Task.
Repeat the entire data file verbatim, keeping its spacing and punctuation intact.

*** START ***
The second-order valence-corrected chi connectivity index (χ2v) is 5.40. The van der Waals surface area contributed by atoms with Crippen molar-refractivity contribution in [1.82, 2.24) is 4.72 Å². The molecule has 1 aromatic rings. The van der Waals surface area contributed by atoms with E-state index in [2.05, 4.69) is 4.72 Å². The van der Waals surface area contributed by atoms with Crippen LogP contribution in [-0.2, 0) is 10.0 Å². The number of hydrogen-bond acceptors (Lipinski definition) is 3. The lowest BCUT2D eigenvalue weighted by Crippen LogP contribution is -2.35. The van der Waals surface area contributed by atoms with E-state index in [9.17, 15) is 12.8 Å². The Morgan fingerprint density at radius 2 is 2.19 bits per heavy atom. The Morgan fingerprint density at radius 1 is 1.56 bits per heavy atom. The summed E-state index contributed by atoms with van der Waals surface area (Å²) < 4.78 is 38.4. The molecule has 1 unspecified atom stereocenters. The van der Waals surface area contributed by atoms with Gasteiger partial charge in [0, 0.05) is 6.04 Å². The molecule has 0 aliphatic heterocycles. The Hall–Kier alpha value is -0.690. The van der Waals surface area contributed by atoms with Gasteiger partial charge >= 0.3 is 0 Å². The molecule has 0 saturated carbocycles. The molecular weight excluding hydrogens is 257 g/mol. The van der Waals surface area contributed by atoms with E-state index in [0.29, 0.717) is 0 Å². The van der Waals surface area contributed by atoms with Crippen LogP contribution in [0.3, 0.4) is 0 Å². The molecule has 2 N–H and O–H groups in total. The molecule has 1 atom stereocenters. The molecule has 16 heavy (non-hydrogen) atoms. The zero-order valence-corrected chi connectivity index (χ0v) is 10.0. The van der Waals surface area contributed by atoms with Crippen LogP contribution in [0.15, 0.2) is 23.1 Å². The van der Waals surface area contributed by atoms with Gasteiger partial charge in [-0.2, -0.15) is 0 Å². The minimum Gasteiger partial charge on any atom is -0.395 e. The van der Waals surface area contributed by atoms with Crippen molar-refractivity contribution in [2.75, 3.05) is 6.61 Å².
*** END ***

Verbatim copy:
The second-order valence-corrected chi connectivity index (χ2v) is 5.40. The van der Waals surface area contributed by atoms with Crippen molar-refractivity contribution in [1.82, 2.24) is 4.72 Å². The molecule has 1 aromatic rings. The van der Waals surface area contributed by atoms with E-state index in [2.05, 4.69) is 4.72 Å². The van der Waals surface area contributed by atoms with Crippen LogP contribution in [-0.2, 0) is 10.0 Å². The number of hydrogen-bond acceptors (Lipinski definition) is 3. The lowest BCUT2D eigenvalue weighted by Crippen LogP contribution is -2.35. The van der Waals surface area contributed by atoms with E-state index in [9.17, 15) is 12.8 Å². The Morgan fingerprint density at radius 2 is 2.19 bits per heavy atom. The Morgan fingerprint density at radius 1 is 1.56 bits per heavy atom. The summed E-state index contributed by atoms with van der Waals surface area (Å²) < 4.78 is 38.4. The molecule has 1 unspecified atom stereocenters. The van der Waals surface area contributed by atoms with Gasteiger partial charge in [0, 0.05) is 6.04 Å². The molecule has 0 aliphatic heterocycles. The Hall–Kier alpha value is -0.690. The van der Waals surface area contributed by atoms with Gasteiger partial charge >= 0.3 is 0 Å². The molecule has 0 saturated carbocycles. The molecular weight excluding hydrogens is 257 g/mol. The van der Waals surface area contributed by atoms with E-state index in [0.29, 0.717) is 0 Å². The van der Waals surface area contributed by atoms with Crippen LogP contribution in [0.3, 0.4) is 0 Å². The molecule has 2 N–H and O–H groups in total. The molecule has 1 atom stereocenters. The molecule has 16 heavy (non-hydrogen) atoms. The zero-order valence-corrected chi connectivity index (χ0v) is 10.0. The van der Waals surface area contributed by atoms with Crippen LogP contribution in [0.15, 0.2) is 23.1 Å². The van der Waals surface area contributed by atoms with Gasteiger partial charge in [-0.2, -0.15) is 0 Å². The minimum Gasteiger partial charge on any atom is -0.395 e. The van der Waals surface area contributed by atoms with Crippen molar-refractivity contribution in [2.75, 3.05) is 6.61 Å².